Israeli prisoner release shines light on system of detaining Palestinians without charge

Roughly 80% of those on the list were not convicted of any crimes. They were either charged with crimes that had not yet been prosecuted, or were detained under a practice known as administrative detention, whereby Israel holds Palestinians in the occupied territories with no formal charges or evidence presented against them.

Khatib says his son was held under administrative detention.

Israeli, Palestinian and international human rights organizations have long condemned the practice of administrative detention, particularly when applied to children. And Palestinians in the West Bank describe it as one of many oppressive and humiliating aspects of life under military occupation.

“Israel is a country that routinely grabs kids and throws them in prison, with the ability to keep them there indefinitely without charge or trial,” said Diana Buttu, a lawyer and former adviser to the Palestine Liberation Organization.

Israel’s use of administrative detention was increasing even before Hamas’ attack Oct. 7, according to data compiled by the Israeli human rights organization B’Tselem: In September, Israel was holding approximately 1,310 Palestinians in administrative detention, of whom 23 were minors, according to the organization, which compiles its reports from data provided by the Israel Prison Service.

Human rights organizations also criticize the fact that the practice of administrative detention applies only to Palestinians living in the West Bank — which much of the world, including the U.S., has considered illegally occupied since the 1967 Arab–Israeli War — and not to Jewish settlers or other Israeli citizens.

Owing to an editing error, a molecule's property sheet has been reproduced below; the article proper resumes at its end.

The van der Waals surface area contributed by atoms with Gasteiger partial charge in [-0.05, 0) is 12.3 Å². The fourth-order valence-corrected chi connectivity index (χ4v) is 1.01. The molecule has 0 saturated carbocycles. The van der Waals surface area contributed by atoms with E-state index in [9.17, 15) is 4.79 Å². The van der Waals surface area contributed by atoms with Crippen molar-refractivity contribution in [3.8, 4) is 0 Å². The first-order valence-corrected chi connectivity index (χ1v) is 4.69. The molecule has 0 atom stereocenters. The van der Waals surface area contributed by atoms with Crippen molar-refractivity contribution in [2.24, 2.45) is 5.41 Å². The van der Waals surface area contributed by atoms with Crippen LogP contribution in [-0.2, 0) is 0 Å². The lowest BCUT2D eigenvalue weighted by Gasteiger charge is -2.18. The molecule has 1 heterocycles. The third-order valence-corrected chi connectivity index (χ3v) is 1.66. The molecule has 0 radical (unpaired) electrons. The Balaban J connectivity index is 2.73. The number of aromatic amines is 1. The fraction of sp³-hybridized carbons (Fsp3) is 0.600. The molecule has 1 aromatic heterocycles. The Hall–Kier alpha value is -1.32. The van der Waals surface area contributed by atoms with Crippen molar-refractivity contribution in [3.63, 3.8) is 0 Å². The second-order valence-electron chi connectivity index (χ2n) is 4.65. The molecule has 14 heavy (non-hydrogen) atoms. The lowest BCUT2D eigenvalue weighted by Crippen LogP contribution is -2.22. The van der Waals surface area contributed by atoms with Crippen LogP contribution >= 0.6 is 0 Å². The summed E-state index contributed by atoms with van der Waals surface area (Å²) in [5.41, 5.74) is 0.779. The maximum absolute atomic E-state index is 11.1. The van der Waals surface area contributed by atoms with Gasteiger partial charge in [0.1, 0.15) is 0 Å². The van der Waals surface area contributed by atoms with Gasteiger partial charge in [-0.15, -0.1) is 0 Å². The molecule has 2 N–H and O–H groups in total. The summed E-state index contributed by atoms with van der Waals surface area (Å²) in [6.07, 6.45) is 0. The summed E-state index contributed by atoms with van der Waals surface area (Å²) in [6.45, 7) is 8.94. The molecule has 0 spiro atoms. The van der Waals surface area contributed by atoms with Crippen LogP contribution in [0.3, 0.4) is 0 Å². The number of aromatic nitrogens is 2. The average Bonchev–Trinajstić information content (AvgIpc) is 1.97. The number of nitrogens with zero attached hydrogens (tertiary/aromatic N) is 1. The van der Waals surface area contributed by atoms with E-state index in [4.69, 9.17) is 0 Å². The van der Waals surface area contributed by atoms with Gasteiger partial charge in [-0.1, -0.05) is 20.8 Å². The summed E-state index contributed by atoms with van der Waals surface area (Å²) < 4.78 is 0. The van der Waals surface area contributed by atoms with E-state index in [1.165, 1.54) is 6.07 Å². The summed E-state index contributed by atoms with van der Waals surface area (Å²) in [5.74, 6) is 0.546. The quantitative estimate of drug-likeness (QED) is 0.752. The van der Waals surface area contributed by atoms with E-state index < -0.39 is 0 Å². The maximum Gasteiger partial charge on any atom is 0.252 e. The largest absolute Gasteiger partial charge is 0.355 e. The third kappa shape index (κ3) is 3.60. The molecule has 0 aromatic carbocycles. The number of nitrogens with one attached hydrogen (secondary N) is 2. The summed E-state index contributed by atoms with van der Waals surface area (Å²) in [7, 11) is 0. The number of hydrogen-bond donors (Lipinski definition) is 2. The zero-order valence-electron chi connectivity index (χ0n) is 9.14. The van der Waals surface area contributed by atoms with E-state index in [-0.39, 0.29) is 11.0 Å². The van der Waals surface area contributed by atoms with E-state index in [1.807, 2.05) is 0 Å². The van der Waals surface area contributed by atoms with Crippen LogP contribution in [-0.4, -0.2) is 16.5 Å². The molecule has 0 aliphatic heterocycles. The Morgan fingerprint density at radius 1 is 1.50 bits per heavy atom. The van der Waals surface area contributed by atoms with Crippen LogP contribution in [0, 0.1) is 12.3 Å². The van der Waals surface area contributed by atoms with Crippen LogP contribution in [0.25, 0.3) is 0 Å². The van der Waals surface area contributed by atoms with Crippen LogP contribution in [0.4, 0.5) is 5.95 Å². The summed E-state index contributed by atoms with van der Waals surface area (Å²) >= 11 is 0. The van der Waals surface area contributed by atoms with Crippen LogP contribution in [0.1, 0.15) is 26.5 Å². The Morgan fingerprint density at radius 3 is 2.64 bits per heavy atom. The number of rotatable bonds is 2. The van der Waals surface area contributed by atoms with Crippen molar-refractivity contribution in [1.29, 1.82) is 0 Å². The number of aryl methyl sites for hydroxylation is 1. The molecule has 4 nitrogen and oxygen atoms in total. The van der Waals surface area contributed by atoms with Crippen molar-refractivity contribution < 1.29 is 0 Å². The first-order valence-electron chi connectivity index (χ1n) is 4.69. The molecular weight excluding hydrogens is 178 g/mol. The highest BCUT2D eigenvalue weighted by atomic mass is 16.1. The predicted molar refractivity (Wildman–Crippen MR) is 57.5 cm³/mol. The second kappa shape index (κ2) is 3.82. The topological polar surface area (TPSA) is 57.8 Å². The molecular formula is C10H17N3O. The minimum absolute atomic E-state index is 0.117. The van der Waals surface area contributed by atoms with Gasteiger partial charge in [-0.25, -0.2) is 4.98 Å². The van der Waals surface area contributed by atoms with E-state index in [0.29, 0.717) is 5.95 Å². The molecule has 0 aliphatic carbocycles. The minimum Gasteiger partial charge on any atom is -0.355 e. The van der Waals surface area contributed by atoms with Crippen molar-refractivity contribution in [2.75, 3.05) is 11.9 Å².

“This is two systems, two ways of treating people,” said Shawan Jabarin, executive director of Al-Haq, a human rights organization based in Ramallah.

When asked about the practice of placing minors and other Palestinians in administrative detention without charge or trial, an Israel Prison Service spokesperson responded in a statement that “all prisoners in IPS custody are detained according to the provisions of the law.”

The statement added: “All prisoners and detainees have the right to file a complaint, which will be fully examined by official authorities. We are not aware of the claims raised here and therefore cannot specifically relate to them.”

Even after being released, some prisoners and their families say they feel under Israeli control.


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